"When you see high-caliber athletes in the state finals, I think you see the struggles that others don't see," Leon said. "I saw what she was doing, and I learned from that. I learned, and I think she did too, that you have to work hard to be good, to achieve your goals. There is definitely mutual respect between us."
The two met as freshmen and quickly became friends. They originally had soccer in common as both played junior varsity as freshmen before Perez was promoted to varsity later that spring. The teammates began hanging out together off the field, be it at the beach or while taking the school's advanced physical education class together. By the time they were sophomores, however, it had become apparent that Perez's future – despite being a good basketball player – would remain in soccer, while Leon – who had also lettered in volleyball and cross country – narrowed her focus to track.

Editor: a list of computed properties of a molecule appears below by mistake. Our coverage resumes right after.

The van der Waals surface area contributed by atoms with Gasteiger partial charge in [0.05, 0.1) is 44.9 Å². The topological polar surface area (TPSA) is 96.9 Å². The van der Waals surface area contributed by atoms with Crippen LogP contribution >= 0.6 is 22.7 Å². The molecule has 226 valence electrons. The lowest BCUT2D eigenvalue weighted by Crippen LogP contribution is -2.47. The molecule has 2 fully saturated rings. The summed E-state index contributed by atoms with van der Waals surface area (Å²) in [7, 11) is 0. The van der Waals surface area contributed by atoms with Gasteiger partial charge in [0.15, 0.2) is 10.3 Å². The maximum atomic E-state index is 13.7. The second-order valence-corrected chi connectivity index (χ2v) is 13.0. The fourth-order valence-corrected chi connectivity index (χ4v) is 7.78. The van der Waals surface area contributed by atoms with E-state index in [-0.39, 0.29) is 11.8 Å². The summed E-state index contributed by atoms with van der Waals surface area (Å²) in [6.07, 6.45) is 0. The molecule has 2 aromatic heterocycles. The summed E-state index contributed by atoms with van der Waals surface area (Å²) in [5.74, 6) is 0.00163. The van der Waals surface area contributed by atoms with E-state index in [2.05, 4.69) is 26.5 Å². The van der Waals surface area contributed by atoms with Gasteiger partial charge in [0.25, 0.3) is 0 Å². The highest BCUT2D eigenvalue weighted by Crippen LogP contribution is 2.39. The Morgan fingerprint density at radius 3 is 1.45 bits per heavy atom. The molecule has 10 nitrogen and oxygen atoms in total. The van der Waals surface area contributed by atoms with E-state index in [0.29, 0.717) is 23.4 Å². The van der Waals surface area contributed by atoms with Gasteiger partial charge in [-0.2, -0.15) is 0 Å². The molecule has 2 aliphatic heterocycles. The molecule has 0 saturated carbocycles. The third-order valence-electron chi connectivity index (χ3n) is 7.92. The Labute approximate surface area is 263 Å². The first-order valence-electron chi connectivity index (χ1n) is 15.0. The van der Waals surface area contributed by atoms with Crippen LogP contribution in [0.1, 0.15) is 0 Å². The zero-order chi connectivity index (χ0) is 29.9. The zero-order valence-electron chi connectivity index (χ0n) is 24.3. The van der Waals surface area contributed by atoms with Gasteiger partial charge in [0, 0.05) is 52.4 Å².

Both excelled after leaving East Kentwood. Leon had earned her first top-eight MHSAA Finals places as a sophomore, and as a senior placed fourth in pole vault, third in long jump and ran on the fourth-place 400 relay and third-place 1,600 relay as East Kentwood finished third in Lower Peninsula Division 1. Her high school personal records were 13 feet in pole vault and 18-11 in long jump (with a wind-aided 19-7). She broke Louisville's indoor and outdoor records in the pole vault as a sophomore and never looked back. She won the 2022 NCAA outdoor championship in June with a jump of 15-feet, one inch (4.6 meters) while becoming just the fourth collegian ever to amass three clearances over 4.6 meters.